I’ve never been a fan of sharing food, which is why the thought of going out in a crowd for tapas or meze fills me with terror. It’s not the food itself – I love it and am happy to indulge when there are no more than four of us – but when you have, say, a dozen diners, the experience is almost invariably unsatisfactory.
Out of politeness you never serve yourself as much grub as your hunger demands and, like a Victorian orphan with his nose pressed longingly against the window of a chop house, you look on helplessly as your favourite dish is devoured at the other end of the table. This means you are grumpy and bored and so you drink too much. And because you drink too much you say things that you shouldn’t say in a very loud voice. And because you say things that you shouldn’t say in a very loud voice, you lose your friends and your other half gives you the silent treatment for a fortnight.
Resentment reaches fever pitch with the arrival of the bill. Someone else does the arithmetic and tells you that your share is just shy of the GDP of Portugal, and all you can remember eating is two prawns, some bread with olive oil and a meatball. By now, you’re far too drunk to take the tube and so you spaff another fifty quid on an Uber.
All of which brings me to 10 Greek Street, Cameron Emiral’s chichi eatery in Soho, where twelve of us aged between 18 and almost 80 headed to celebrate the birthday of my dear friend Hannah. As it happens, 10 Greek Street has a wonderfully varied menu where you order food and a waiter brings it to you on a plate.
Fab! No sharing!
What a fool I was. Hannah is in the food business and knows Cameron, so he arranged to accommodate us in the private dining room while dispensing what seemed to be an unending selection of sharing plates. If you’ve been paying attention for the last two minutes, you can probably guess how I felt.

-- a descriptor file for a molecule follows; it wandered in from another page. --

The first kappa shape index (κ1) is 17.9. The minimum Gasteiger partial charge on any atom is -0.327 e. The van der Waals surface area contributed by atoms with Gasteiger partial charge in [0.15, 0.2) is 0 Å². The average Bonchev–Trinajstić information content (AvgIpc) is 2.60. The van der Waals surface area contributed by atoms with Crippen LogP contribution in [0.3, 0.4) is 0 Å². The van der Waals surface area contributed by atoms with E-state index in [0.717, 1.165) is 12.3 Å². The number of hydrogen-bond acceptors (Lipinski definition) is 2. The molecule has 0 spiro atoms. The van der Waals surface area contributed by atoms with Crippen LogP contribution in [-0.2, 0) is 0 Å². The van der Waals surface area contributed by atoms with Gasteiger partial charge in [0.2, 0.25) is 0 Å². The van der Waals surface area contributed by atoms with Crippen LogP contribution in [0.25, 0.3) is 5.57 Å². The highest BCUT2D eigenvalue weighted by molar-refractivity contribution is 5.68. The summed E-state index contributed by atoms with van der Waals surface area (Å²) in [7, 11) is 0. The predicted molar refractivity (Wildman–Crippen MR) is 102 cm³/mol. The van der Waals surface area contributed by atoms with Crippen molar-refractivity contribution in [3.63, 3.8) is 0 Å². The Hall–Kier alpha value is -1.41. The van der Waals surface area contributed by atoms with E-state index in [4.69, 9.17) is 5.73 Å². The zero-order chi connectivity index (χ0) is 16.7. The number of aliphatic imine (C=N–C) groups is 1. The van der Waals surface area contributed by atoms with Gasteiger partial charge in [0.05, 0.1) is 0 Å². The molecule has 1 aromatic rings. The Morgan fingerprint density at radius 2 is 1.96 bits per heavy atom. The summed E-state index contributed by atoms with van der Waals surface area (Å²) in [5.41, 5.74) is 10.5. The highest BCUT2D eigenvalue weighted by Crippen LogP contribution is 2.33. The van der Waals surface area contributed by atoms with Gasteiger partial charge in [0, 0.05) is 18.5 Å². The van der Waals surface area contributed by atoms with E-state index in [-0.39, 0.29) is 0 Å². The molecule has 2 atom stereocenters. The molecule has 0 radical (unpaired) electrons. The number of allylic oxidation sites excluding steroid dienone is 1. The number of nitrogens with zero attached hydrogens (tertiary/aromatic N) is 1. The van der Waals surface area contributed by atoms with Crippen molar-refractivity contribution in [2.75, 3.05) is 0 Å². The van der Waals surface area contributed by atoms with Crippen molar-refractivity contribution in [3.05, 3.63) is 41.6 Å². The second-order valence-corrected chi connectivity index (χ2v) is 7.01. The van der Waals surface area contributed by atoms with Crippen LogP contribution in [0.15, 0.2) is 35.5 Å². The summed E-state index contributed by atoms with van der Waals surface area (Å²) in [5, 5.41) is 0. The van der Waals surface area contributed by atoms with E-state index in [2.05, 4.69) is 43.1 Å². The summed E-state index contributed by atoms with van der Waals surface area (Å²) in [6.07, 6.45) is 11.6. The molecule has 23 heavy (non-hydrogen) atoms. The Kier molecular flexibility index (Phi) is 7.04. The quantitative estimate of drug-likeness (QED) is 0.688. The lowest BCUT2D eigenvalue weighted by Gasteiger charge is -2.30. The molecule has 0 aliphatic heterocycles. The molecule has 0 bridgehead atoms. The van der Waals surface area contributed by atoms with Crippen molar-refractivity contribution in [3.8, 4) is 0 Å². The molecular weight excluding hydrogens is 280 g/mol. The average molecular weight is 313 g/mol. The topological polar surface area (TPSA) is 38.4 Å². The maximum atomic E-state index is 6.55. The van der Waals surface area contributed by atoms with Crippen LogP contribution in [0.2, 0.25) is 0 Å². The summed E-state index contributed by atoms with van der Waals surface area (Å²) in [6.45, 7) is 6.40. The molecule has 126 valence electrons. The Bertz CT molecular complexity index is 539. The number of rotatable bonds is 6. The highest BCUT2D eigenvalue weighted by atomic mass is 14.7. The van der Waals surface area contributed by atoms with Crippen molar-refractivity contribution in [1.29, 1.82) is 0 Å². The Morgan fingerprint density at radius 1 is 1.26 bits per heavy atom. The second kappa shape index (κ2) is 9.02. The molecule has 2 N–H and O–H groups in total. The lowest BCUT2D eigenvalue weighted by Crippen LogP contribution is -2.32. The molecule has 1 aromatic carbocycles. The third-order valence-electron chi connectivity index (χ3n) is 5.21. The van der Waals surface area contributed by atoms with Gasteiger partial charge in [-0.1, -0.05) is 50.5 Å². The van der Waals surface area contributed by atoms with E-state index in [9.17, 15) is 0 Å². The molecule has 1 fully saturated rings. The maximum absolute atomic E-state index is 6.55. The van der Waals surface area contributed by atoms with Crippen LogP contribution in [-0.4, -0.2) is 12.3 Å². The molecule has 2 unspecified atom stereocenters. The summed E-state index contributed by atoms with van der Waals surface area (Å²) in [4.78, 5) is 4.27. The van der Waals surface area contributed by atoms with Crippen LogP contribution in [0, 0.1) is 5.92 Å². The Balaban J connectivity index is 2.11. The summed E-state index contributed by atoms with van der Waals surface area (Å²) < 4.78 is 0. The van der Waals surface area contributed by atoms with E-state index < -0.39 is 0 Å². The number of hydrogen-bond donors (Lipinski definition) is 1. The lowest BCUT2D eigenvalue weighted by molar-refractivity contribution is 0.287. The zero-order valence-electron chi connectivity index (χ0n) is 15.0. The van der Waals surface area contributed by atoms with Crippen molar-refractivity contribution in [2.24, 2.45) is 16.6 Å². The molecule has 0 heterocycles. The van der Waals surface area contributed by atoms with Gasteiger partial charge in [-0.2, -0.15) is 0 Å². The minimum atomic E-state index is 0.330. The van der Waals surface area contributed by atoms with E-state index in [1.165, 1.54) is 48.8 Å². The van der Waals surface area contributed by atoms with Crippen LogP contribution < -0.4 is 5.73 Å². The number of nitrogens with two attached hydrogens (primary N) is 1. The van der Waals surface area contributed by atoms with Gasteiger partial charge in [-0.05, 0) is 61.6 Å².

How wrong I was! This was one of the best meals I’ve eaten in a very long time and, while I am not going to review every single dish, special mention has to go to the burrata with wild mushrooms and rocket, a matchless explosion of texture and flavour. My disquiet about helping myself to more than my fair share went out of the window and flew down Shaftesbury Avenue, never to be seen again, when our excellent waitress Anna brought out a gargantuan platter of roast lamb. I don’t buy red meat at home for both environmental and health reasons; so, when I’m out, I make up for lost time by gorging on the stuff in the manner of a starving lioness devouring a still-twitching wildebeest. Lamb can often turn out disappointing, but this was perfection. I pigged out. I think I got away with it too.
Cameron’s business partner Luke Wilson is responsible for the impressive wine list. Embracing the Brexit spirit, I lost my English sparkling wine virginity to a couple of glasses of Nyetimber – up there with anything the French can offer – before making further inroads into the wine list. The Italian Mandrarossa served us well as an aperitif – a light but not insubstantial white – and I was particularly impressed with the Sorcières du Clos des Fées, another white, which was complex, earthy and multi-layered. Cravings for a glass o’red were sated by a Spanish Monastrell – another first for me: decent and drinkable but a little too much tannin for my tastes.
A diet-busting range of desserts capped off the evening before my companions and I headed off into the misty London night. And yes, in case you were wondering, I did spaff fifty quid on an Uber home.